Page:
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Reverend Megan Rohrer Elected First Trans Lutheran Bishop in U.S.

Megan Rohrer

A synod in the Evangelical Lutheran Church in America (ECLA) made history over the weekend when they elected a transgender person as their bishop. According to the Religious News Service, the Reverend Megan Rohrer of the Grace Evangelical Lutheran Church in San Francisco was elected on the 5th ballot in Sierra Pacific synod’s episcopal elections held Saturday, May 8. They become the first-ever transgender bishop of a major Christian denomination within the U.S. The Sierra Pacific Synod encompasses over 180 churches and 36,000 worshipers in the northern parts of California and Nevada.

“It’s an honor to be called to serve the Sierra Pacific Synod,” Rohrer said in a written statement to the Religion News Service. “During this time when some imagine trans people at their worst, Lutherans have once again declared that transgender people are beautiful children of God. Thank you to everyone who has been praying for me and my family as I accept this call.”

Rohrer was born and raised in South Dakota but moved to San Francisco in 2002 to attend Pacific Lutheran Theological Seminary before transferring to the Pacific School of Religion in Berkeley. They were ordained in 2006 under an “extraordinary candidacy process” to avoid church policy on LGBTQ+ ministers at the time, and was officially ordained in 2010.

The 41-year-old Rohrer was installed as the spiritual leader of the Grace Evangelical Church in San Francisco in 2014. They church is well-known in the area both for its LGBTQ+ activism and outreach to the homeless community. Rohrer explained to the Bay Area Reporter how they made mass more appealing to youth.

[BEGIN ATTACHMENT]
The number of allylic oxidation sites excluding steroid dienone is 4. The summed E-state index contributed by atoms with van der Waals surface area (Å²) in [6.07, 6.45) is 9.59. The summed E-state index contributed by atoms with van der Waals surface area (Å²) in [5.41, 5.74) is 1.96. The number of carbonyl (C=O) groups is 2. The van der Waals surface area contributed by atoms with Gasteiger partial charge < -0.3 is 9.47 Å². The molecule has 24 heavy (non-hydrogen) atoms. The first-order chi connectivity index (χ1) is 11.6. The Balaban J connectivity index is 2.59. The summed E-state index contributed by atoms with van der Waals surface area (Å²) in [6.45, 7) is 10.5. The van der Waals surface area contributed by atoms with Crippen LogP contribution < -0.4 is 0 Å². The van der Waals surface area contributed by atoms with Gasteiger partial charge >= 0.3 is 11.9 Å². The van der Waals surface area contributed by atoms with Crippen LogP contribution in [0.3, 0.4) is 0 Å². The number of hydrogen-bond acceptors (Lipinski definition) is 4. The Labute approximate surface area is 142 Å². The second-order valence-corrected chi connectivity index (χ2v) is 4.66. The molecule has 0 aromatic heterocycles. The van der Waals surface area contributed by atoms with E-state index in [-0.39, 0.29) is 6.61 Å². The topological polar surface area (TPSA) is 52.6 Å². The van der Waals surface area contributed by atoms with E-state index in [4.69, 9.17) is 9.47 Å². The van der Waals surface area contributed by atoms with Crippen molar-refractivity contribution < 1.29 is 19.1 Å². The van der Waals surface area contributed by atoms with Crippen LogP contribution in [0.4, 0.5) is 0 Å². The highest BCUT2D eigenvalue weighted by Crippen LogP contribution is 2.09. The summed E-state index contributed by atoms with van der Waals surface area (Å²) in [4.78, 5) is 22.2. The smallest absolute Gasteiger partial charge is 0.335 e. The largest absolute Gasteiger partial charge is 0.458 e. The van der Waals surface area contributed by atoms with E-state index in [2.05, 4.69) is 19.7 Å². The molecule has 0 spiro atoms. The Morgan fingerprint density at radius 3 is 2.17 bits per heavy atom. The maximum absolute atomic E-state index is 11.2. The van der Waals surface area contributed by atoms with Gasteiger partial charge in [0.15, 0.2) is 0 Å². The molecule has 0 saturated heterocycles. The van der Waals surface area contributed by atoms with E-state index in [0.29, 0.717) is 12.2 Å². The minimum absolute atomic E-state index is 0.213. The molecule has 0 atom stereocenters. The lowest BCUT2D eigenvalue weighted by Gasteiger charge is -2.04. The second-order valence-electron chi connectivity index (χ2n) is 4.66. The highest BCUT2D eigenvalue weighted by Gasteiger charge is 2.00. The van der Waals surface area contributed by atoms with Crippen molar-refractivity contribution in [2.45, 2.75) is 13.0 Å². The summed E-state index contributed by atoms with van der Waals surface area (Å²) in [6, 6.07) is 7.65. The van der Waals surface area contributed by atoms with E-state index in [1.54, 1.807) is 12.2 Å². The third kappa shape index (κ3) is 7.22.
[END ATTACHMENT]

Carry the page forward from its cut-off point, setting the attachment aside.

"The worship that we used at the installation was created for an evening worship at St. Aidan's Episcopal," Rohrer said at the time. “In hope of attracting young people and those new to the church, I created a Lady Gaga Mass. The service gained a lot of attention, and I was able to share it at congregations around the country.”

While the services were a hit with the younger audience, Rohrer had to also offer a Beatles Mass because the “older generation had a difficult time” recognizing the new generation’s music.

In 2012, the San Francisco Board of Supervisors declared August 12 as “Pastor Megan Rohrer Day” for their work with the LGBTQ+ and transgender homeless communities. Rohrer is also the first LGBTQ+ person to serve as chaplain for the San Francisco Police Department.

On their website, the bishop-elected describes herself living near Golden Gate Park in San Francisco with her wife, Laurel, two children, and three cats. They posted a photo on Saturday showing Rohrer and their children watching the synod elections online.

Rohrer will now serve a six-year term as bishop.

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